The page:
Charles Sousa, Minister of Finance, announced today that he will deliver the 2018 Ontario Budget on March 28. The Budget will outline the government's plan to create more fairness and opportunity for everyone and help families manage the costs of caring for their loved ones.
In order to invest more in hospitals, mental health, long-term care and child care across the province, Ontario is choosing to run a deficit.
Minister Sousa made the announcement during a speech to the Economic Club of Canada in Toronto, and provided an update on Ontario's economic outlook and fiscal plan.
The province has exceeded its fiscal targets every year since the recession, and is forecasting a surplus in 2017–18. Since 2014, Ontario’s economy has outperformed all G7 nations, and the unemployment rate is at its lowest level in nearly two decades.
While Ontario’s economic growth is strong relative to other jurisdictions, the government recognizes that it must take further action to bolster growth and ensure more people and families have opportunities to get ahead.
The 2018 Budget will outline a path to return to balance, building on the province’s long track record of strong fiscal management.
Ontario's plan to create fairness and opportunity during this period of rapid economic change includes a higher minimum wage and better working conditions, free tuition for hundreds of thousands of students, easier access to affordable child care, and free prescription drugs for everyone under 25 through the biggest expansion of Medicare in a generation.
“Ontario has achieved a fiscal surplus this year. While the state of our economy may change, our values never will. The 2018 Budget will reaffirm our commitment to grow the economy and create jobs, while maintaining progressive policies like free tuition and free pharmacare. These investments are making a positive difference in the lives of people.”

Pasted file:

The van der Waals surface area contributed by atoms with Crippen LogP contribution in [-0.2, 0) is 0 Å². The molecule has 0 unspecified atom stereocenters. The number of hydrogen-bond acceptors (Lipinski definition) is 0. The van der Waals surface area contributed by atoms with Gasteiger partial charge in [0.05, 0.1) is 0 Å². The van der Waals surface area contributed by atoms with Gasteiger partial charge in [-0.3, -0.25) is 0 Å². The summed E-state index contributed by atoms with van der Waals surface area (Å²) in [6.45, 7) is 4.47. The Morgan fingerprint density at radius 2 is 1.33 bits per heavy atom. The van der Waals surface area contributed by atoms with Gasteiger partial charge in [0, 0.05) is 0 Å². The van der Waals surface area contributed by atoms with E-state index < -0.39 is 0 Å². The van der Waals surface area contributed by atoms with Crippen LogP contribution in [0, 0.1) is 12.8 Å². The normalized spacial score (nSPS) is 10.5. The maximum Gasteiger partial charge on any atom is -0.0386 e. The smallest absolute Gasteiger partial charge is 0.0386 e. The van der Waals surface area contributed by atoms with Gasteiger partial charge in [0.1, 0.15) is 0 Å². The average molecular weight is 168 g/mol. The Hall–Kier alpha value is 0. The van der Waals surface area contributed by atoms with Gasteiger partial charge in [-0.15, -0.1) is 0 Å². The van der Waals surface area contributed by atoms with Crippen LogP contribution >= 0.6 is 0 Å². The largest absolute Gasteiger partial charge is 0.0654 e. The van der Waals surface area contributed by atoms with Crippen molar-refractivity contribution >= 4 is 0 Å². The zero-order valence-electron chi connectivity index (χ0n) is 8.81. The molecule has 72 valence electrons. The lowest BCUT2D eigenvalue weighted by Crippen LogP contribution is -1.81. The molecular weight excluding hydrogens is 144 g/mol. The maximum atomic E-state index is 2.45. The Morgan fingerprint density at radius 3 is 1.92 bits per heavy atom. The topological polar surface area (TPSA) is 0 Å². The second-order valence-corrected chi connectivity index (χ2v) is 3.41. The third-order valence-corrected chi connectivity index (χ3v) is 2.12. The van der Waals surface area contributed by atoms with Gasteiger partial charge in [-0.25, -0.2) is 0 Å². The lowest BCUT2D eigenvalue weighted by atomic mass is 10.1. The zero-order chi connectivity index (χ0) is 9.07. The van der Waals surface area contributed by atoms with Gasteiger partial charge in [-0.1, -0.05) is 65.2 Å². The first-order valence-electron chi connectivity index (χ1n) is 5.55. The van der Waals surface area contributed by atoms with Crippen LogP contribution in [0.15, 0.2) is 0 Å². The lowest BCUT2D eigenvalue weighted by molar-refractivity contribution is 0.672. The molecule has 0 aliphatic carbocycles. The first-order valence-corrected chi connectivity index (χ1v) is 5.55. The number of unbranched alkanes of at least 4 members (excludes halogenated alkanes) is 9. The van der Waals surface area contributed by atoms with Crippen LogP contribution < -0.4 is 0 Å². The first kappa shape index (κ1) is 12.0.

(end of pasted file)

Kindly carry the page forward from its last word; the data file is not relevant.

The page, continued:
— Charles Sousa, Minister of Finance
The province has made postsecondary education more affordable and attainable for all by offering free tuition to more than 225,000 university and college students, and reducing the cost for many more through the Ontario Student Assistance Program (OSAP).
Since January 1, 2018 over 920,000 children and youth have filled over 2.1 million prescriptions at no cost through OHIP+: Children and Youth Pharmacare.
The province is raising the minimum wage — and making workplaces fairer — to help people get ahead in a changing economy where many workers are struggling to support their families on part-time, contract or minimum-wage work.
Ontario is making the largest infrastructure investment in hospitals, schools, transit, roads and bridges in the province’s history. To learn more about what's happening in your community, visit Ontario.ca/BuildON.
Private-sector forecasters, on average, have estimated that Ontario real GDP increased by 2.8 per cent in 2017.
Ontario Releases 2017-18 Third Quarter Finances
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